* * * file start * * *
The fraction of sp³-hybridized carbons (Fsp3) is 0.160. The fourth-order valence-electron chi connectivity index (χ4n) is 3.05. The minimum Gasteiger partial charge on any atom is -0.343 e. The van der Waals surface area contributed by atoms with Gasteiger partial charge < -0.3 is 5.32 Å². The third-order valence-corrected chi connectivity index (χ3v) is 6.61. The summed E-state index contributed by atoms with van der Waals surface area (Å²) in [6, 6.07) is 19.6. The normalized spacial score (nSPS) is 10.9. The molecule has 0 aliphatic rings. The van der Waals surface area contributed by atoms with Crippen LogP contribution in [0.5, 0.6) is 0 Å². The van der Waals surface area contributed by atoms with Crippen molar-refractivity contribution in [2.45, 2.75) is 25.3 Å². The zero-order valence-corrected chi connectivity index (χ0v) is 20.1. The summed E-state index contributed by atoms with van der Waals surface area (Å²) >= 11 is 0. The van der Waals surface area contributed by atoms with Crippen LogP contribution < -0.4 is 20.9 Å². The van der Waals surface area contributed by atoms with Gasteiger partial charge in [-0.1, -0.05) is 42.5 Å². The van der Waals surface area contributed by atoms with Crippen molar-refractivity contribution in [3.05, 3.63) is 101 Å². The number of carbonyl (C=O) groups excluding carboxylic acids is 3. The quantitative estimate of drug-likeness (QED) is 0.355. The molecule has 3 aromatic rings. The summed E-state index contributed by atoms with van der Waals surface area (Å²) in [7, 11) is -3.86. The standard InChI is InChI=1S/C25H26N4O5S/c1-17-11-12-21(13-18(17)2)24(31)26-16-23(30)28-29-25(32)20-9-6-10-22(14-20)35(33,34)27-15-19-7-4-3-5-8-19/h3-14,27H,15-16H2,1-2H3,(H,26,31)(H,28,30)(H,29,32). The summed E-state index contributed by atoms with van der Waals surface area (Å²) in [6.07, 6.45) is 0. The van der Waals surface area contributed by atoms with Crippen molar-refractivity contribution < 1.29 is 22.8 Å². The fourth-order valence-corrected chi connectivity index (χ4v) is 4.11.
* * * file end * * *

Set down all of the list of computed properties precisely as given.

The fraction of sp³-hybridized carbons (Fsp3) is 0.160. The fourth-order valence-electron chi connectivity index (χ4n) is 3.05. The minimum Gasteiger partial charge on any atom is -0.343 e. The van der Waals surface area contributed by atoms with Gasteiger partial charge < -0.3 is 5.32 Å². The third-order valence-corrected chi connectivity index (χ3v) is 6.61. The summed E-state index contributed by atoms with van der Waals surface area (Å²) in [6, 6.07) is 19.6. The normalized spacial score (nSPS) is 10.9. The molecule has 0 aliphatic rings. The van der Waals surface area contributed by atoms with Crippen LogP contribution in [0.5, 0.6) is 0 Å². The van der Waals surface area contributed by atoms with Crippen molar-refractivity contribution in [2.45, 2.75) is 25.3 Å². The zero-order valence-corrected chi connectivity index (χ0v) is 20.1. The summed E-state index contributed by atoms with van der Waals surface area (Å²) >= 11 is 0. The van der Waals surface area contributed by atoms with Crippen LogP contribution < -0.4 is 20.9 Å². The van der Waals surface area contributed by atoms with Gasteiger partial charge in [-0.1, -0.05) is 42.5 Å². The van der Waals surface area contributed by atoms with Crippen molar-refractivity contribution in [3.05, 3.63) is 101 Å². The number of carbonyl (C=O) groups excluding carboxylic acids is 3. The quantitative estimate of drug-likeness (QED) is 0.355. The molecule has 3 aromatic rings. The summed E-state index contributed by atoms with van der Waals surface area (Å²) in [7, 11) is -3.86. The standard InChI is InChI=1S/C25H26N4O5S/c1-17-11-12-21(13-18(17)2)24(31)26-16-23(30)28-29-25(32)20-9-6-10-22(14-20)35(33,34)27-15-19-7-4-3-5-8-19/h3-14,27H,15-16H2,1-2H3,(H,26,31)(H,28,30)(H,29,32). The summed E-state index contributed by atoms with van der Waals surface area (Å²) in [6.07, 6.45) is 0. The van der Waals surface area contributed by atoms with Crippen molar-refractivity contribution < 1.29 is 22.8 Å². The fourth-order valence-corrected chi connectivity index (χ4v) is 4.11.